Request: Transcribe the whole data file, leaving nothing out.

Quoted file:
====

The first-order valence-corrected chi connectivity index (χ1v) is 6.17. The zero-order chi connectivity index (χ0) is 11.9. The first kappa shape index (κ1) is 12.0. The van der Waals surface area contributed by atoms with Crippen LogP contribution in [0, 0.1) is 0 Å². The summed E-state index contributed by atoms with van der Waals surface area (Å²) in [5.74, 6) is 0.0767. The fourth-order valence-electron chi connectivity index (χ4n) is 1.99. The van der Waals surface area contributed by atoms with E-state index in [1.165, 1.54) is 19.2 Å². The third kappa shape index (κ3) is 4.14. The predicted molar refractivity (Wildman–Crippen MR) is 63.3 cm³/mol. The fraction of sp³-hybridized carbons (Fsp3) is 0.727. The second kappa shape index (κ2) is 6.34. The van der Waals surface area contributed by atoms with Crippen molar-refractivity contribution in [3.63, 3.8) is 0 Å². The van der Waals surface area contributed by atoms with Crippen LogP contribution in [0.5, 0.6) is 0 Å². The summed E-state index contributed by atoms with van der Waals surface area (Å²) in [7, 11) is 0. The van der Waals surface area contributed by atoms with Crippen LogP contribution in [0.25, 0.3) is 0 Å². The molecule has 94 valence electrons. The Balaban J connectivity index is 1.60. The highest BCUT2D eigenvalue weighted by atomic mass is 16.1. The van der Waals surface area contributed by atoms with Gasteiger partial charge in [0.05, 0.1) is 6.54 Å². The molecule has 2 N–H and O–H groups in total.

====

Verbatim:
The first-order valence-corrected chi connectivity index (χ1v) is 6.17. The zero-order chi connectivity index (χ0) is 11.9. The first kappa shape index (κ1) is 12.0. The van der Waals surface area contributed by atoms with Crippen LogP contribution in [0, 0.1) is 0 Å². The summed E-state index contributed by atoms with van der Waals surface area (Å²) in [5.74, 6) is 0.0767. The fourth-order valence-electron chi connectivity index (χ4n) is 1.99. The van der Waals surface area contributed by atoms with E-state index in [1.165, 1.54) is 19.2 Å². The third kappa shape index (κ3) is 4.14. The predicted molar refractivity (Wildman–Crippen MR) is 63.3 cm³/mol. The fraction of sp³-hybridized carbons (Fsp3) is 0.727. The second kappa shape index (κ2) is 6.34. The van der Waals surface area contributed by atoms with Crippen molar-refractivity contribution in [3.63, 3.8) is 0 Å². The van der Waals surface area contributed by atoms with Crippen LogP contribution in [0.5, 0.6) is 0 Å². The summed E-state index contributed by atoms with van der Waals surface area (Å²) in [7, 11) is 0. The van der Waals surface area contributed by atoms with Crippen LogP contribution in [0.25, 0.3) is 0 Å². The molecule has 94 valence electrons. The Balaban J connectivity index is 1.60. The highest BCUT2D eigenvalue weighted by atomic mass is 16.1. The van der Waals surface area contributed by atoms with Gasteiger partial charge in [0.05, 0.1) is 6.54 Å². The molecule has 2 N–H and O–H groups in total.